Russian flag waving

Photo courtesy of Creative Commons

What is the first language you think of when you’re thinking about a beautiful language? Is it French? Italian? Spanish? When I think of a beautiful language, I think of one that most people would never imagine: Russian. Indeed, Russian, which is the language of Call of Duty enemies, Vladimir Putin and funny dash cam videos. Admittedly, it’s not the first language people will think of when imagining a beautiful language. But there is so much more to Russian than these stereotypes.

When I signed up for Russian last year, I did it for two reasons: my degree at the time required a foreign language, and I thought Russian was a cool, angry language. I went in knowing nothing useful about the language. My mentality was to “finish what I must do and dip.” Truthfully, I had no real interest in learning a language.

However, as the first semester progressed, I became more interested in the language. I became more interested in it not only because it felt cool to understand something that a lot of my contemporaries could not, but because I felt a draw to it. I cannot describe this sudden interest, but it was similar to how I felt when I decided to pursue a career in law. I wanted to learn more and by that point I didn’t require language credits for my degree, but I signed up for in my second semester.

Russian is not an easy language to learn, but the professors I have had are amazing and are willing to help. The students I have met in the classes are – for the most part – enthusiastic and eager to learn. There is a lot of culture inside the classroom, and I highly recommend taking these courses.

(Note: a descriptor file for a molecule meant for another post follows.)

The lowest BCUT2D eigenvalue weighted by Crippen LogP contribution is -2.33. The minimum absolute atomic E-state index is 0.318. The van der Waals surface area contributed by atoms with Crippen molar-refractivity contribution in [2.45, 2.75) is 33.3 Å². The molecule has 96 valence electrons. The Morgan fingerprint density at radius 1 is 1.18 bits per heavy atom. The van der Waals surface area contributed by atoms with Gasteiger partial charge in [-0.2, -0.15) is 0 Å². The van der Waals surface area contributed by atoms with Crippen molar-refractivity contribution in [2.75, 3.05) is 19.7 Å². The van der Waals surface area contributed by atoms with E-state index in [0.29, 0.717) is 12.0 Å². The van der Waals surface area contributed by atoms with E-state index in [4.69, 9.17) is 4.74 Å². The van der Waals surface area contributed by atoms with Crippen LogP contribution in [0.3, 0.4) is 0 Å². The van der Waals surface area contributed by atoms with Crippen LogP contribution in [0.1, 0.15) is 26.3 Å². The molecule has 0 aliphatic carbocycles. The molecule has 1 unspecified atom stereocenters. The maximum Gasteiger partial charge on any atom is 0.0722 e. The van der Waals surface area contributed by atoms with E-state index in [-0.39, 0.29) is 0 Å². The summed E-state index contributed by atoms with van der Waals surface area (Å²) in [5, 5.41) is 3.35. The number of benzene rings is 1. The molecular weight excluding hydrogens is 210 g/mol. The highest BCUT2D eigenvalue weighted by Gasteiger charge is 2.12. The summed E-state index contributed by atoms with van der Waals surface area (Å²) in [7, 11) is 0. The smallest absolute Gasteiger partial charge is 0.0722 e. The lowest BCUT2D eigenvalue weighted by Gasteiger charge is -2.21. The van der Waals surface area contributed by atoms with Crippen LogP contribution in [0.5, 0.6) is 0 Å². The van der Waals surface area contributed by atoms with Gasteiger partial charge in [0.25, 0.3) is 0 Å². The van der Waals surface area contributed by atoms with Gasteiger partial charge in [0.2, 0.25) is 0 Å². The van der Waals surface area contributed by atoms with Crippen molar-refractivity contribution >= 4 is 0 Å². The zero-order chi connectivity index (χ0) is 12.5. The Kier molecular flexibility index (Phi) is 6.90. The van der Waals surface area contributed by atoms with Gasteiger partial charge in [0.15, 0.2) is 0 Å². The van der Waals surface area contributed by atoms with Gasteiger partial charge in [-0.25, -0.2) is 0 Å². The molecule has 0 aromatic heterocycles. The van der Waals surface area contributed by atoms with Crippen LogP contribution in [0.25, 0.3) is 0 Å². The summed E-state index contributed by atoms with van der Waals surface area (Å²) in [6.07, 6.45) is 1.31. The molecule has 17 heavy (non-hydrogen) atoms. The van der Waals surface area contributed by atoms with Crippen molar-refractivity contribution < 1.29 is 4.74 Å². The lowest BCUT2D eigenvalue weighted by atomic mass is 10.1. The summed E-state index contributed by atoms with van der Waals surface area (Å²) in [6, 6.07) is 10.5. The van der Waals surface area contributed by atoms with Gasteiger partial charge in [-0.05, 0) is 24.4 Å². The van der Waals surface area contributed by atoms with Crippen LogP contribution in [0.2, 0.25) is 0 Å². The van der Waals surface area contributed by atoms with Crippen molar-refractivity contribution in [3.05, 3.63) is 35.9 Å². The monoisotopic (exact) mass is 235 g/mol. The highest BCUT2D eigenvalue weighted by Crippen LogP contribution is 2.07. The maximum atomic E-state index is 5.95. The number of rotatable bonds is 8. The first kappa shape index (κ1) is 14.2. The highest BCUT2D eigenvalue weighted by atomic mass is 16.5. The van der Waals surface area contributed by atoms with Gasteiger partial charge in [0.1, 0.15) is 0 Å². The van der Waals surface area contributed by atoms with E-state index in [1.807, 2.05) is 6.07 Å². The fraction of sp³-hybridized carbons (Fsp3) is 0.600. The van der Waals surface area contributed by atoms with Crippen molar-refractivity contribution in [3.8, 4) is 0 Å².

There are six grammatical cases in Russian, and as a person who hates grammar, it is really difficult to understand. However, my friend Generra Strankschreier put it best, “But without them [grammatical cases], everyone would be able to speak Russian because it’d be so easy. Russian, thus, would lose its beauty of grammatical intricacies.”

My perception of the Russian language shifted, and instead of knowing Russia only for its stereotypes and military accomplishments, I began to see and understand the culture. There are world class Russian painters, writers and composers. They are hardworking people just trying to survive the harshness of life. Russia has beautiful scenery and architecture that is unmatched in other parts of the world. It is a thriving place, yet most Americans, such as myself, simply think of Vodka or the Red Army when the topic of Russia comes up.

So, I urge you to take a second look at Russia and its language. It sounds like a rough language at first, but look back and see what the Russian people have been through. Whether it be invasion, revolution, famine or government sponsored genocide, the Russian people survive and their language is a testament to that. And that is why it is a beautiful language; it’s a language with a rich history and culture, unlike many others in this small blue world of ours. There is a great Russian program here at UTSA, and I urge all of you to take a look at it.

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